Chapter 34: Writ in Blood

At 6 a.m. the next morning, I was already sitting in the kitchen, eating breakfast and poring over Ephraim's book, all the while listening for any sign that Bruce was awake. I needed to talk to him. Desperately.

After I'd gone upstairs the previous night, I read "Pactum Sanguinis" a half dozen times. It was magic unlike any I had ever attempted, and parts of the ritual skeazed me right out, even on repeat readings. I couldn't believe my father had done this with the king. I could barely imagine doing it with Keel. After I'd digested the steps of the spell, I spent another thirty minutes memorizing the incantation, sounding out each syllable and training my mouth to say the unfamiliar, arcane words in sequence, fluidly. Once I was sure I could do it off-book without hesitation, I began to leaf through the rest of the thick volume.

At first, what I was seeing didn't make sense. There were more spells and rituals, but there were also recipes and complex formulae – half mathematics, half... nothing I recognized. It wasn't until I stopped flipping and actually started reading that the true scope of the world of sorcery revealed itself. It was clear from the parts in English that magic was so much more than the base things I'd been using it for. Compared to the sorcery discussed in the book my spellcraft was primitive. No wonder Ephraim had kept the kid gloves on during our confrontation. He'd had no need to take them off.

After sitting up all night reading the book, I felt more conflicted than ever. How could I give this up after being given a peek into my own personal Pandora's Box?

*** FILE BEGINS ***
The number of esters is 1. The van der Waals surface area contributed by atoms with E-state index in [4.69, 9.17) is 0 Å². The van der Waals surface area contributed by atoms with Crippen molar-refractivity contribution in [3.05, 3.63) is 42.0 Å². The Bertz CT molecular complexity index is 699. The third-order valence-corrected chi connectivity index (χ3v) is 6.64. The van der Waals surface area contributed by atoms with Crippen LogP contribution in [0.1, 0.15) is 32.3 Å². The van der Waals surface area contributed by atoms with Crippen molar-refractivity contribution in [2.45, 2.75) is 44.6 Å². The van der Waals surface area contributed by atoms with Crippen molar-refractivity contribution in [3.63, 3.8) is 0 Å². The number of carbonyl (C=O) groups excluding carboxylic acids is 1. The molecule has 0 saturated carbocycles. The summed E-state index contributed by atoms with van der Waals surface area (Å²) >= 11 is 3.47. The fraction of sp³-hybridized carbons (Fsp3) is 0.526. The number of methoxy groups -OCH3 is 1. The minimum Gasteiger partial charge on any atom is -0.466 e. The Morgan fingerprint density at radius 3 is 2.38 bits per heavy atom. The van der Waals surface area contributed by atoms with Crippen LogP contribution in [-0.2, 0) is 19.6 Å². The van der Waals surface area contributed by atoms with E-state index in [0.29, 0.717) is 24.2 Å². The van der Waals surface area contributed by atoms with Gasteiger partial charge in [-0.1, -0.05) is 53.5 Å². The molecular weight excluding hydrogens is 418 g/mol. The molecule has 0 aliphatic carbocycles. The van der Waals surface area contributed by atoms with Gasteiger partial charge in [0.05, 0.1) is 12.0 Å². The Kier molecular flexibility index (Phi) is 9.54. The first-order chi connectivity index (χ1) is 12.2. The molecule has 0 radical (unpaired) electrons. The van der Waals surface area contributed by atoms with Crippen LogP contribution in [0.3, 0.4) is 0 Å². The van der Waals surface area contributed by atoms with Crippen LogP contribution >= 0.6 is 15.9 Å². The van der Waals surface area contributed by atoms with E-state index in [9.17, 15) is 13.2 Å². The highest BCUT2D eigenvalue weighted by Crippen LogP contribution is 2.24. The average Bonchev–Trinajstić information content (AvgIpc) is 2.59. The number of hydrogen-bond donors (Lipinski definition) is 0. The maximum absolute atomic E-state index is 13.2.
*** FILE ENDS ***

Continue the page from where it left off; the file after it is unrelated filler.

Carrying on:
Maybe I could find a way to practice magic on the down-low, if I was careful. I'd have to lie. But what was another lie on top of the enormous one I'd already be living?

The longer I sat there, the more determined I became.

The sorcerers could make me sign away my place in this world, but I would never stop being who and what I was. Magic was in my blood. I could feel it resonating there, just as it had since the moment I'd uncorked it.

By nine o'clock, I ran out of patience.

"What?" came a muffled holler from within as I banged on the basement door.

I opened it a few inches. "It's Mills," I shouted down the stairs. "Can I come in?"

"Yeah, sure," rumbled Bruce. He sounded weird.

When I got to the living room, I discovered why. He had been in bed. In fact, he still was, though he was sitting up and looking at me, naked torso and all. I don't know why his physique surprised me after seeing him take down that vamp; it wasn't like old guys couldn't be cut.

"What's up?" he asked.

"I've been reading this," I said, holding the tome Ephraim gave me up in the air so he could see it.

"He didn't," Bruce said, incredulously, sliding out of bed. I was more than a little relieved to see he was wearing pajama bottoms. He picked up an army-green T-shirt from the floor and pulled it on, before joining me in the living room. "I told him not to give you that book."

"Why?"

"Because it isn't fair to tease you with knowledge like that," Bruce said, sounding genuinely annoyed at my father.

"Why did he do it then?"

Bruce sat down on the denim loveseat and thought about this. "I'm not sure," he said, after a long while. "But I think what it comes down to is not even Mr. Sayre knows what Mr. Sayre wants."

"Or he's just being mean," I posited. I'd taken a seat on the couch across from him; it was kind of funny I'd only been here twice and we already had usual spots.

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